Yep, 30 years ago, we were there and done that. Seems that unless you get Paris or one of the other Hollywood train wrecks promoting anything the GDP (Generally Dumb Public) will not wake up. They are comfy with the propaganda given to them on commercials where they need the big lugging V8 to commute the 5 miles to work and haul in a few bags of groceries. GM had it with the EV1 even with the minor problems they developed by using bad batteries. In 2000 they had a hybrid EV1 at the Chinese auto show. The extended range hybrids have been available in other countries for years and as noted by the poster below, they have diesel versions of many of the vehicles we drive. Until the control of BIG OIL is taken out of this picture, we will continue to consume and pollute, get sick and wonder why. BTW, using synthetic oils in your vehicle works wonders in increased efficiency which translates to higher mileage. We use AMSOIL in all our vehicles and our 95 Tacoma gets a constant 30MPG, the 91 Celica in the mid-40's and I can't wait to see what the new Yaris will get in mileage as it is coming up for its' first oil change and will get AMSOIL 0W30. Right now we are seeing 42MPG which is above book for MPG. We traded in our 2004 Tacoma that mostly sat as it was too nice to use for more than occasional long drives for the 2010 Yaris which is an economy commute vehicle and the newest in our Toyota fleet. The 91 Celica is coming up to 400,000 miles on all original.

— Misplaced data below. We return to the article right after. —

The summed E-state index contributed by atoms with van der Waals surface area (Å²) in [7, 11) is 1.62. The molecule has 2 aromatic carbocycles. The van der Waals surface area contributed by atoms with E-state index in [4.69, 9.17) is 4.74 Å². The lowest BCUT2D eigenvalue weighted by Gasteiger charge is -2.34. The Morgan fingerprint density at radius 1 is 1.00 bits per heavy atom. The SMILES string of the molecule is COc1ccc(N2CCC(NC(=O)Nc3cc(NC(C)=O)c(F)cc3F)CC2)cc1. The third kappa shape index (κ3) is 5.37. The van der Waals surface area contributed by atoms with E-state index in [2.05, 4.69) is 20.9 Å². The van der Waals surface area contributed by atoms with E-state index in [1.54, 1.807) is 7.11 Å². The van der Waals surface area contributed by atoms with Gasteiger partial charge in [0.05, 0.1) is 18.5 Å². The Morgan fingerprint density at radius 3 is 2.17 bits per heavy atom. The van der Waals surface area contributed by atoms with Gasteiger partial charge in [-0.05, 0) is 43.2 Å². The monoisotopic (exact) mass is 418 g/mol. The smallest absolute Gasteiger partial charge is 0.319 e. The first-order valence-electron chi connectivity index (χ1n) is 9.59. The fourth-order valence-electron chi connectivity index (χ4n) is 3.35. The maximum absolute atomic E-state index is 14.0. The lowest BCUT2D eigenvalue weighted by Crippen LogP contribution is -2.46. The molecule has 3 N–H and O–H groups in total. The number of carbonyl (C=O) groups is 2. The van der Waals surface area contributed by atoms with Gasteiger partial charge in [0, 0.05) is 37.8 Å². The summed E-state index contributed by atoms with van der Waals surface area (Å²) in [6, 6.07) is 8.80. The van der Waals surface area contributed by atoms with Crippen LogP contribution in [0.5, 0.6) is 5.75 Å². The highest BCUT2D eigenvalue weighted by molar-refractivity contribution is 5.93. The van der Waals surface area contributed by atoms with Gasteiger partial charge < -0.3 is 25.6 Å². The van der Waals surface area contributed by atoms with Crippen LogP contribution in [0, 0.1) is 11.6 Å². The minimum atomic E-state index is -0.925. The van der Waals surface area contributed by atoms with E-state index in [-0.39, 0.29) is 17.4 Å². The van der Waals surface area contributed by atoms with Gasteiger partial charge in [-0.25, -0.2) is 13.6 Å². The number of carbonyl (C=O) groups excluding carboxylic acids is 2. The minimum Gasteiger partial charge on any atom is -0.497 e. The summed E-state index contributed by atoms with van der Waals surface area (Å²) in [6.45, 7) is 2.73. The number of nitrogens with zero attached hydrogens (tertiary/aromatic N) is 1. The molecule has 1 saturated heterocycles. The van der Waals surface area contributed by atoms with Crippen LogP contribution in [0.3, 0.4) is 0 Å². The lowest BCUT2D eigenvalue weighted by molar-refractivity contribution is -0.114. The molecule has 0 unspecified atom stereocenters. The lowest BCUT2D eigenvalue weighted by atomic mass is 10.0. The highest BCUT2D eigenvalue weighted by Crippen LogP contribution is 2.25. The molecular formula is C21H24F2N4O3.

Robert Johnson_1
12/25/2009 10:23:03 AM
Any vehicle will get less fuel mileage when it is cold. You are pushing through denser air and cold tires have more rolling resistance. Cold lubricants in drive train bearings also have more resistance. Engines are less efficient when not warmed to close to 200 degrees. Fuel temperature would be insignificant. Winter blends have more light products like butane blended in to increase volatility which lowers BTU's. So a 10% drop is not unusual especially on short trips. You can store it in a heated garage but that will use even more fuel.

OldVTLibertarian
12/25/2009 10:13:28 AM
While not relevant in discussing hybrid technology, my recent visit to Norway was enlightening. I had two rental cars, the first was a diesel Yaris that got 48+ mpg, the other a Volvo C30 diesel that topped 49 mpg. Even with fuel costs of over $7/gal this was a pleasant experience. Toll costs were more than fuel. And since they seem to have mastered the correct building of roads, bridges, and tunnels (they are everywhere) I found the driving most pleasant. There were diesels from just about every manufacturer and even a visible EV fleet - both the Norwegian Think and the eBuddy were seen around the cities. When I asked our local Volvo and Toyota dealers when we could expect these models here I was given the old "no speak diesel" look.

kreg mendus_3
12/25/2009 10:12:48 AM
You have to watch the trans-fat in the bio-diesel and veggie oil. I have seen several VW turbo diesel owners trash their injector pump seals. I have not seen this run in a mercedes set up. The veggie oil has even more wear issues than the bio-diesel. Bio-diesel can be made for about 1.10 a gallon. Cost of the Lye is high. I ran a 1981 naturally aspirated VW diesel pick up truck for 167k miles as a commuter. Averaged 37 mpg. You had better be prepared to go no where fast AND like the person sitting beside you. Vehicle has a tiny cab, as small as a MG Midget.